Reviewed by Gerald Bruns, University of Notre Dame One of the interesting features of French intellectual life during the last century is that -- in contrast to its German and Anglo-American counterparts -- its disciplinary boundaries were relatively unguarded. One effect was the appearance of an anomaly like Maurice Blanchota critical essayist, a writer of experimental fiction among other kinds of textsand a clandestine companion of philosophers who were themselves frequently anomalous in virtue of the density or eccentricity of their writings: The term "modernity" here possesses a double edge.
Biography and Intellectual Itinerary a.
His family was conservative and Catholic; his father encouraged Blanchot and his siblings to practice Latin at the kitchen-table. Blanchot studied Philosophy and German at the University of Strasbourg, which at the time boasted one of the most extensive libraries in France. It was here, around orthat Blanchot first met Emmanuel Levinas, and the two became life-long friends.
It was around this time that Blanchot began his first collaborations with the journals of the French far-right. An exhaustive examination of all articles signed by Blanchot during the s, however, reveals no instances of racially-exclusionary language or overt anti-Semitism.
In his later writings, Blanchot addresses his dubious political commitments of the s, seeking to disambiguate his own youthful involvement in reactionary politics from the anti-Semitism of his one-time associates. With the outbreak of war in Europe, Blanchot momentarily withdrew from political writing and concentrated his efforts on the writing of fictional texts and literary criticism.
His first novel, Thomas the Obscure, was published inmeeting initially with poor reviews in the Parisian press. A second novel, Aminadab, was published a year later, in During this time, Blanchot was already beginning to develop a distinctive, literary critical voice.
The spring of was a difficult time for both men. Bataille became quite ill and temporarily left Paris for Samois, while Blanchot himself departed for his family-home in Quain. With the surrender of the German army in Paris, on August 25, the war effectively came to an end for Blanchot, who was on the move between Paris and various locales in the south of France throughout and By this point, Blanchot was producing a new critical essay for publication virtually every couple of weeks.
Indeed, it is perhaps for the writings found within The Space of Literature that Blanchot is most widely-known. If the story of Orpheus and Eurydice is important in this context, it is because Orpheus shows us, in turning back to gaze at Eurydice, a concern for the origin of the work, its absence and inspiration, which overrides any interest in its status as a completed and consummated work.
In turning to view Eurydice, Orpheus ruins the work of bringing her out of the darkness, and yet this ruination, Blanchot insists, in his June essay, reveals what is most essential to literature, namely, its concern for the impossibility and palpable absence that reside at its origin.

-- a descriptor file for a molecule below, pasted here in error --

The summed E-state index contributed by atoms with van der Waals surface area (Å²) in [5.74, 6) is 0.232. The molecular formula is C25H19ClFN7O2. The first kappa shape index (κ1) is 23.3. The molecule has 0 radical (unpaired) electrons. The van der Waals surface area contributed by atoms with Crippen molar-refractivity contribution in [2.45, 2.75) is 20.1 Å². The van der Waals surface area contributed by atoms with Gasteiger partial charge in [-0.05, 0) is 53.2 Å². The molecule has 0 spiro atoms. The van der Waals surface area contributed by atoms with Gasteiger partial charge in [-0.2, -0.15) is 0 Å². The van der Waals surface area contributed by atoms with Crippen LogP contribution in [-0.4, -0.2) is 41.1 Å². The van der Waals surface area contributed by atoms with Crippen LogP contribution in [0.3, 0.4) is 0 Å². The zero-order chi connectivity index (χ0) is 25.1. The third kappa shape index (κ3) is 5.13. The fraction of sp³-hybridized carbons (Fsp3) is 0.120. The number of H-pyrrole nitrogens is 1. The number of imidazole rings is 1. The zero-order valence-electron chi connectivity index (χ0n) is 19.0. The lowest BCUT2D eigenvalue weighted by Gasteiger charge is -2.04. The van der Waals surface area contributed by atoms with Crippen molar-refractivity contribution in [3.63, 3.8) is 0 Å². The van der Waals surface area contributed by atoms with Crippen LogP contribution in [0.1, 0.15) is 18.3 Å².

Here, Blanchot provocatively juxtaposes two versions of the literary image. It places the thing in question at a distance from us in order to help us understand it in its ideality, thus facilitating productive knowledge.
Here, the seductive gleam of the image refers us not to the absence of the thing, but to the distance and difference that always separates each thing from itself—precluding any possibility for a neat, teleological recuperation. In refusing to subordinate difference to identity and distance to presence, Blanchot is already anticipating the ascendency of the simulacral that will play such a prominent role in the post-structuralist theories of the decades to come.
When the Time ComesThe One Who Did Not Accompany Meand The Last Manin which plot-development and characterization are pared-down to an absolute minimum, as if to highlight the dislocation of presence and the disruption of time to which these texts each bear witness.2 Maurice Blanchot, “The Gaze of Orpheus” originally published in French in is translated in Gaze of Orpheus and Other Literary Essays, Station Hill P., is precisely nocturnal, which is that of the night”.
*The Gaze of Orpheus* and Maurice Blanchot are the quintessential example of the kind of book and author that you'll love if you love this sort of thing--and hate if you don't.
For some, this collection will be fascinating, thought-provoking, inspiring, and monstermanfilm.coms: 1. Blanchot, MauriceSitney, P. monstermanfilm.com Gaze Of Orpheus, And Other Literary Essays.
Barrytown, N.Y.: Station Hill Press, Print. These citations may not conform precisely to your selected citation style. Please use this display as a guideline and modify as needed. Spaces will separate tags. Use. Maurice Blanchot (September 27, – February 20, ) was a French pre-war leader of the Young Right, philosopher, literary theorist and writer of fiction.
Blanchot was a distinctly modern writer who broke down generic boundaries, particularly between literature and philosophy/5(). New Criticism.
A literary movement that started in the late s and s and originated in reaction to traditional criticism that new critics saw as largely concerned with matters extraneous to the text, e.g., with the biography or psychology of the author or the work's relationship to literary history.
Blanchot, MauriceSitney, P. monstermanfilm.com Gaze Of Orpheus, And Other Literary Essays. Barrytown, N.Y.: Station Hill Press, Print. These citations may not conform precisely to your selected citation style.
Please use this display as a guideline and modify as needed. Spaces will separate tags.